Why These Lifelong Republicans Aren't Voting for Donald Trump

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Republican presidential nominee Donald Trump and his wife Melania Trump vote at PS 59 in New York, New York, November 8, 2016. Reuters/ Carlo Allegri

This story originally appeared on Mother Jones.

Bob Schneider's blood ran a deep, Republican red. His ancestors, he says, were some of the first to join the party after freeing their slaves. As a young boy, Schneider rode his bicycle through his Illinois neighborhood to hand out campaign flyers for GOP candidates. Schneider later spent his career in public affairs in Washington, DC.

"My life was the GOP," says Schneider. "My identity was wrapped up in the GOP."

Fast forward to recent years, and Schneider says he no longer recognized his political party. Why did being a Republican by today's standards mean you had to oppose abortion rights and totally deny climate change? "It was becoming embarrassing to say, 'I'm a Republican, but…'

And then came the party's 2016 presidential nominee.

"Donald Trump is not the cause of the Republican Party falling apart," he says. "The Republican Party falling apart is the reason they have Donald Trump."

Schneider, now an independent and a self-described "political orphan," discusses his party shift with Stephanie Lepp on this week's episode of Inquiring Minds. The episode is a joint production with Lepp's podcast, Reckoningsa show about big issues that makes us change our mind. This week, Lepp shares interviews with Republicans who recently turned away from a party they once thought spoke for them:

Of course, Schneider's perspective isn't universal. Trump has clearly struck a chord with many voters, especially blue-collar white men. Also on this episode, Indre Viskontas talks with acclaimed sociologist Arlie Hochschild about the controversial real estate mogul's popularity in many parts of the country. Curious about this group of voters and the increasing divide between parties, Hochschild traveled 2,000 miles from the left-wing bubble of Berkeley, Calif., to Louisiana back in 2011. She interviewed hundreds of Republicans, many of whom would eventually become Trump supporters.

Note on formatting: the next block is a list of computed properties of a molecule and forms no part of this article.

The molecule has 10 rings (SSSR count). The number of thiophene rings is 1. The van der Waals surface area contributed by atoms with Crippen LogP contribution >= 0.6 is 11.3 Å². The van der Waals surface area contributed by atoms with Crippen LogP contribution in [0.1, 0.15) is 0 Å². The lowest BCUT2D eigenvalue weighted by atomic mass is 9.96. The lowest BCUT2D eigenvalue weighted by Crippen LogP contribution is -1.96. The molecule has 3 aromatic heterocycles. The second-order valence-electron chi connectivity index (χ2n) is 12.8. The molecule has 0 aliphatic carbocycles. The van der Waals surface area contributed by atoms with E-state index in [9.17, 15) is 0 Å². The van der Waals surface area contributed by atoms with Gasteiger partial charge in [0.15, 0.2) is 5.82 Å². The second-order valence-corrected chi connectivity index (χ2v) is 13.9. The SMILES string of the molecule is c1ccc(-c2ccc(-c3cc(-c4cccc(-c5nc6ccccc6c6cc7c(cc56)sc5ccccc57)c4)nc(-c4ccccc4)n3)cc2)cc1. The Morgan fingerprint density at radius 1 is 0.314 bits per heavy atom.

"I felt I had come to understand the kindling and then had met the match that lit it," says Hochschild.

Hochschild chose Louisiana for her research because it fit what she calls the "red state paradox." In 2012, it was one of the poorest states in the union—44 percent of its budget came from the federal government—yet voters overwhelmingly support the tea party and Trump. In a recent article for Mother Jones, Hochschild described these voters' world views:

The deep story of the right goes like this:

You are patiently standing in the middle of a long line stretching toward the horizon, where the American Dream awaits. But as you wait, you see people cutting in line ahead of you. Many of these line-cutters are black—beneficiaries of affirmative action or welfare. Some are career-driven women pushing into jobs they never had before. Then you see immigrants, Mexicans, Somalis, the Syrian refugees yet to come. As you wait in this unmoving line, you're being asked to feel sorry for them all. You have a good heart. But who is deciding who you should feel compassion for? Then you see President Barack Hussein Obama waving the line-cutters forward. He's on their side. In fact, isn't he a line-cutter too? How did this fatherless black guy pay for Harvard? As you wait your turn, Obama is using the money in your pocket to help the line-cutters. He and his liberal backers have removed the shame from taking. The government has become an instrument for redistributing your money to the undeserving. It's not your government anymore; it's theirs.

I checked this distillation with those I interviewed to see if this version of the deep story rang true. Some altered it a bit ("the line-waiters form a new line") or emphasized a particular point (those in back are paying for the line-cutters). But all of them agreed it was their story. One man said, "I live your analogy." Another said, "You read my mind."

Many speculate that advances made by traditionally marginalized groups have contributed to Trump's popularity. African Americans, women, and Latinos have made big economic gains in the past 40 years, but the same isn't so for working-class white men. Hochschild explains how this mentality of being left behind is fodder for Trump's "Make America Great Again" rhetoric and how the presidential candidate speaks directly to this group:

Trump, the King of Shame, has covertly come to the rescue. He has shamed virtually every line-cutting group in the Deep Story—women, people of color, the disabled, immigrants, refugees. But he's hardly uttered a single bad word about unemployment insurance, food stamps, or Medicaid, or what the tea party calls "big government handouts," for anyone—including blue-collar white men.

Alex Mamach is one of those white men. A life-long Republican from Illinois, Mamach tells Lepp that when Trump first started speaking, "it was absolutely cathartic." Trump personified the anger he felt at a political system that seemed to be full of "people who were insisting that you didn't exist or didn't deserve to be paid attention to."

But when Mamach bought a house in a working class neighborhood and got to know his neighbors—immigrants, African Americans, and Latinos—his perspective began to change. "All of these people have so much to lose," he says. The question of who to vote for haunted him. "Trump is a Band-Aid on a gunshot wound," he says. "What I really want is to feel that we're all working together."

In the end, Schneider and Mamach say they voted for Hillary Clinton.